PBS Debuts New Season Of Locally Produced Programs Thursday

WTCI Celebrates 21st Season Of Southern Accents

Wednesday, February 6, 2013
Karen Elliott
Karen Elliott

WTCI-PBS, the Tennessee Valley’s PBS station, will debut the 21st season of Southern Accents on Thursday at 8 p.m.

Southern Accents is one of the most popular programs on WTCI-PBS and is the longest running locally produced show at the station.  Featuring interesting places to visit and fun things to do throughout the south, this Emmy-nominated program currently airs on the Tennessee Channel and has aired statewide in Alabama, North Carolina, South Carolina, Kentucky, West Virginia and New Jersey, as well as in other cities throughout the country.

Previous episodes can watched online at www.wtcitv.org/southernaccents and this season host Karen Elliott will take her audience to "fascinating southern sites."  Ms. Elliott and her audience will celebrate Black History Month on Thursday by visiting the Alex Haley Museum and Interpretive Center, the Troy University Rosa Parks Museum, the Sixteenth Street Baptist Church Tour and the Stax Museum of American Soul Music. 

During February producer and host Ms. Elliott will also visit The Incline Railway, the Alabama Gold Camp, Pincu Pottery, Miss Patti’s 1880 Settlement and enjoy a special episode on Thursday, Feb. 21 from Callaway Gardens in Pine Mountain, Ga.  Ms. Elliott has hosted the show for 15 years and she says, “Our goal is to encourage viewers to get out and explore the wonderful places and people that make the south unique.”

Encore presentations of Southern Accents can be seen on Saturday at 5:30 p.m. and Sundays at 1:30 p.m. on WTCI-PBS. 

"WTCI is committed to offering unique local programming because, as a PBS station, our connection within the community is what makes us different and vital to the members who support us," said Paul Grove, president and CEO of WTCI-PBS.


Shock Theatre Is Back On March 7 With Episode 13 'The Whip And The Body'

The Cast and Crew of Shock Theatre turns out  Episode 13 as Shock Theatre presents Mario Bava’s, “The Whip and the Body.”  In addition to “The Whip and the Body,” you can expect to see Dingbat and Dirge accidentally electrocute Dr. Shock and Nurse Goodbody. It doesn’t turn out well for the humble horror host and his devilishly lovely sidekick. Dingbat and Dirge do ... (click for more)

Music At St. Paul's Artist Series Concerts Begin Sunday

The Music at St. Paul's Artist Series Concerts will begin on Sunday.  The church is at 305 West Seventh St.   Peter Marshall , Harpsichord, will be Sunday at 4 p.m.  Peter Marshall has appeared as a soloist with major orchestras as well as with chamber groups Hesperus and Folger Consort. He currently holds the Hugh & Jessie Hodgson Keyboard Chair ... (click for more)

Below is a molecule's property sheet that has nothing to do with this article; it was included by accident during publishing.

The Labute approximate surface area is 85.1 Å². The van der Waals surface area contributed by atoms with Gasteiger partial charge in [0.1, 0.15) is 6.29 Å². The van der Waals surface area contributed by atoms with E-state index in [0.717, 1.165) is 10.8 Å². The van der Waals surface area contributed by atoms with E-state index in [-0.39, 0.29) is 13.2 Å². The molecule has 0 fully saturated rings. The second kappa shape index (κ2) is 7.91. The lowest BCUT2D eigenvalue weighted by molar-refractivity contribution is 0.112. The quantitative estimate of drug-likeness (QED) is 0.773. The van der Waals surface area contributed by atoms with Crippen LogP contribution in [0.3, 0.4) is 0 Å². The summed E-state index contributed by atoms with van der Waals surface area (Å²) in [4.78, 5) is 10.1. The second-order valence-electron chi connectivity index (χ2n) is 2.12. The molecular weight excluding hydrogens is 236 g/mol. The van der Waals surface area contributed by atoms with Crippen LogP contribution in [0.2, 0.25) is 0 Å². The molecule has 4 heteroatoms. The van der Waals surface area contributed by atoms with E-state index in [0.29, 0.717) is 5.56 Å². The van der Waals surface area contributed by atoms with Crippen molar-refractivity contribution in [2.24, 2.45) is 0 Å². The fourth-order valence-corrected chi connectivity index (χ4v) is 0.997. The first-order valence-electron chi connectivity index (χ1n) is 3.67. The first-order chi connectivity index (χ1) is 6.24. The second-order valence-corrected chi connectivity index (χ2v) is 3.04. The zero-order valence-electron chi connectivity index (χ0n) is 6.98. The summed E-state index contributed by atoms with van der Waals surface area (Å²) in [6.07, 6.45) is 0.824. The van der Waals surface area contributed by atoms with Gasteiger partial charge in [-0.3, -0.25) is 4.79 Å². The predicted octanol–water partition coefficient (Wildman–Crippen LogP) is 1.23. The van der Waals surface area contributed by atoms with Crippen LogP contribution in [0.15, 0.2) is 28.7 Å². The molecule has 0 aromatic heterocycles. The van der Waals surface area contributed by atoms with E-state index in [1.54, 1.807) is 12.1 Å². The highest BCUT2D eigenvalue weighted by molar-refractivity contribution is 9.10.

FCC Votes 3-2 To Approve EPB's Request To Expand Its Broadband Offerings

The Federal Communications Commission voted 3-2 on Thursday to allow EPB to expand its broadband offerings to neighboring communities. Chairman Tom Wheeler and two other Democrats were in favor, while the two Republican members said the agency was acting illegally in overriding state law. EPB's phone, Internet and TV offerings have been far more successful than expected and ... (click for more)

Hamilton County Schools, UTC To Close Friday; Other Closings Announced

Due to remaining snow on some of the roadways and the potential for black ice overnight and into the morning, Hamilton County Schools will be closed on  Friday . School Age Child Care will also be closed. Employees who accrue vacation will report by  10 a.m.  and maintenance employees will report on regular schedule.  All classes are being ... (click for more)

Chattanooga Has Always Been A Battleground Between Good And Evil

From the thousands slain in nearby Chickamauga Battlefield during the Civil War…  To the launching point of the Cherokee Indian’s Trail of Tears…  To the lunch counter sit-ins led by Howard School students — the only high school student sit-ins in the nation — during the Civil Rights Movement…  To Walter Cronkite calling the polluted Southern industrial town ... (click for more)

Roy Exum: They Are Americans, Too

Roger Dean Kiser is something of a legend. Aside from being one of the best story-tellers I know of – I’ve read his works for years – the fact he came upon it honest, like Chattanooga’s Roger Allan Wade, makes him kind of special. Again, I’ve followed him for a long time. By the time he was four, he had been abandoned by parents and grandparents alike. The state of Florida placed ... (click for more)